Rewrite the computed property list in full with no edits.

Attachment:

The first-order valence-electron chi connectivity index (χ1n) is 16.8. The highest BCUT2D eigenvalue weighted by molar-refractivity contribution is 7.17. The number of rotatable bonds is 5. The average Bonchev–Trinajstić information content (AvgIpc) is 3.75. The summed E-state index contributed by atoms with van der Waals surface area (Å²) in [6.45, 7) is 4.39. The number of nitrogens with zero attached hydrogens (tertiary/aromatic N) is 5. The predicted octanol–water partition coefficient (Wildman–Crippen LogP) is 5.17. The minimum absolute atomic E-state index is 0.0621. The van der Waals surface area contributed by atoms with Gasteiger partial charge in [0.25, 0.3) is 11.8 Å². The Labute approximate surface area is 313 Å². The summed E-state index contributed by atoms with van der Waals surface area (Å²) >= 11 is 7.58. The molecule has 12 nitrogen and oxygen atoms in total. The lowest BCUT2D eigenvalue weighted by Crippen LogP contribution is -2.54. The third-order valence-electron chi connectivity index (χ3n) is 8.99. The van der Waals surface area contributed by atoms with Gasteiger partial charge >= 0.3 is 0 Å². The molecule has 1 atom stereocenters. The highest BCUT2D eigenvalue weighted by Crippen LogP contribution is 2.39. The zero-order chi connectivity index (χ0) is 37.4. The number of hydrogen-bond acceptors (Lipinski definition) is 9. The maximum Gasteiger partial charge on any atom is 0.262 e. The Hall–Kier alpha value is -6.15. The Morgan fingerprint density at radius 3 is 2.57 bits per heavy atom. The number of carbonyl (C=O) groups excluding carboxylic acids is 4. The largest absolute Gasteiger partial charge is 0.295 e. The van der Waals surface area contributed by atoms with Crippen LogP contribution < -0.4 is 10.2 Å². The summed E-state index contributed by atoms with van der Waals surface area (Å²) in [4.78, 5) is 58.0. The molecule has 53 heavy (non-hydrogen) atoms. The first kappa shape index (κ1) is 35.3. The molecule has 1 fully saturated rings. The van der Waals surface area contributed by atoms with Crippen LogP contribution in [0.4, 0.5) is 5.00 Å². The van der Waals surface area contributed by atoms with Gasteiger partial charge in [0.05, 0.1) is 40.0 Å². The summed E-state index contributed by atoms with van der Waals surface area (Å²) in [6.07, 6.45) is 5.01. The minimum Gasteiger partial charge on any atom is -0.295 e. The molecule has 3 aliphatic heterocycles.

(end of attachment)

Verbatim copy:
The first-order valence-electron chi connectivity index (χ1n) is 16.8. The highest BCUT2D eigenvalue weighted by molar-refractivity contribution is 7.17. The number of rotatable bonds is 5. The average Bonchev–Trinajstić information content (AvgIpc) is 3.75. The summed E-state index contributed by atoms with van der Waals surface area (Å²) in [6.45, 7) is 4.39. The number of nitrogens with zero attached hydrogens (tertiary/aromatic N) is 5. The predicted octanol–water partition coefficient (Wildman–Crippen LogP) is 5.17. The minimum absolute atomic E-state index is 0.0621. The van der Waals surface area contributed by atoms with Gasteiger partial charge in [0.25, 0.3) is 11.8 Å². The Labute approximate surface area is 313 Å². The summed E-state index contributed by atoms with van der Waals surface area (Å²) >= 11 is 7.58. The molecule has 12 nitrogen and oxygen atoms in total. The lowest BCUT2D eigenvalue weighted by Crippen LogP contribution is -2.54. The third-order valence-electron chi connectivity index (χ3n) is 8.99. The van der Waals surface area contributed by atoms with Gasteiger partial charge >= 0.3 is 0 Å². The molecule has 1 atom stereocenters. The highest BCUT2D eigenvalue weighted by Crippen LogP contribution is 2.39. The zero-order chi connectivity index (χ0) is 37.4. The number of hydrogen-bond acceptors (Lipinski definition) is 9. The maximum Gasteiger partial charge on any atom is 0.262 e. The Hall–Kier alpha value is -6.15. The Morgan fingerprint density at radius 3 is 2.57 bits per heavy atom. The number of carbonyl (C=O) groups excluding carboxylic acids is 4. The largest absolute Gasteiger partial charge is 0.295 e. The van der Waals surface area contributed by atoms with Crippen LogP contribution < -0.4 is 10.2 Å². The summed E-state index contributed by atoms with van der Waals surface area (Å²) in [4.78, 5) is 58.0. The molecule has 53 heavy (non-hydrogen) atoms. The first kappa shape index (κ1) is 35.3. The molecule has 1 fully saturated rings. The van der Waals surface area contributed by atoms with Crippen LogP contribution in [0.4, 0.5) is 5.00 Å². The van der Waals surface area contributed by atoms with Gasteiger partial charge in [0.05, 0.1) is 40.0 Å². The summed E-state index contributed by atoms with van der Waals surface area (Å²) in [6.07, 6.45) is 5.01. The minimum Gasteiger partial charge on any atom is -0.295 e. The molecule has 3 aliphatic heterocycles.